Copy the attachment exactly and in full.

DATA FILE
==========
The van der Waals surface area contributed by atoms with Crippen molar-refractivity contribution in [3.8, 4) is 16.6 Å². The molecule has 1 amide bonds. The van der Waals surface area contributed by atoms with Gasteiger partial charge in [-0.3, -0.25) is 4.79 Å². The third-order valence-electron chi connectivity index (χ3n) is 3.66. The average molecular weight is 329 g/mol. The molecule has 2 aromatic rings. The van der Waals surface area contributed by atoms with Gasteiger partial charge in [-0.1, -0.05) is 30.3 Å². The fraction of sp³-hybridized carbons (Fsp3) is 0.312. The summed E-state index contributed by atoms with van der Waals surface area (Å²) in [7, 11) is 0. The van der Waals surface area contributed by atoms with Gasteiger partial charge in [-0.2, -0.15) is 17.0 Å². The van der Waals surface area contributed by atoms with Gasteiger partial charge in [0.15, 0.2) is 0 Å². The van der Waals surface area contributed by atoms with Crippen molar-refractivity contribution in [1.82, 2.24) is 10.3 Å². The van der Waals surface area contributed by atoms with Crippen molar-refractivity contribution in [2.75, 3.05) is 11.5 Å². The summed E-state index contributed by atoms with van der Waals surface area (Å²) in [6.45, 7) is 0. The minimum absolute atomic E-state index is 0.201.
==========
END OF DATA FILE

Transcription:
The van der Waals surface area contributed by atoms with Crippen molar-refractivity contribution in [3.8, 4) is 16.6 Å². The molecule has 1 amide bonds. The van der Waals surface area contributed by atoms with Gasteiger partial charge in [-0.3, -0.25) is 4.79 Å². The third-order valence-electron chi connectivity index (χ3n) is 3.66. The average molecular weight is 329 g/mol. The molecule has 2 aromatic rings. The van der Waals surface area contributed by atoms with Gasteiger partial charge in [-0.1, -0.05) is 30.3 Å². The fraction of sp³-hybridized carbons (Fsp3) is 0.312. The summed E-state index contributed by atoms with van der Waals surface area (Å²) in [7, 11) is 0. The van der Waals surface area contributed by atoms with Gasteiger partial charge in [-0.2, -0.15) is 17.0 Å². The van der Waals surface area contributed by atoms with Gasteiger partial charge in [0.15, 0.2) is 0 Å². The van der Waals surface area contributed by atoms with Crippen molar-refractivity contribution in [1.82, 2.24) is 10.3 Å². The van der Waals surface area contributed by atoms with Crippen molar-refractivity contribution in [2.75, 3.05) is 11.5 Å². The summed E-state index contributed by atoms with van der Waals surface area (Å²) in [6.45, 7) is 0. The minimum absolute atomic E-state index is 0.201.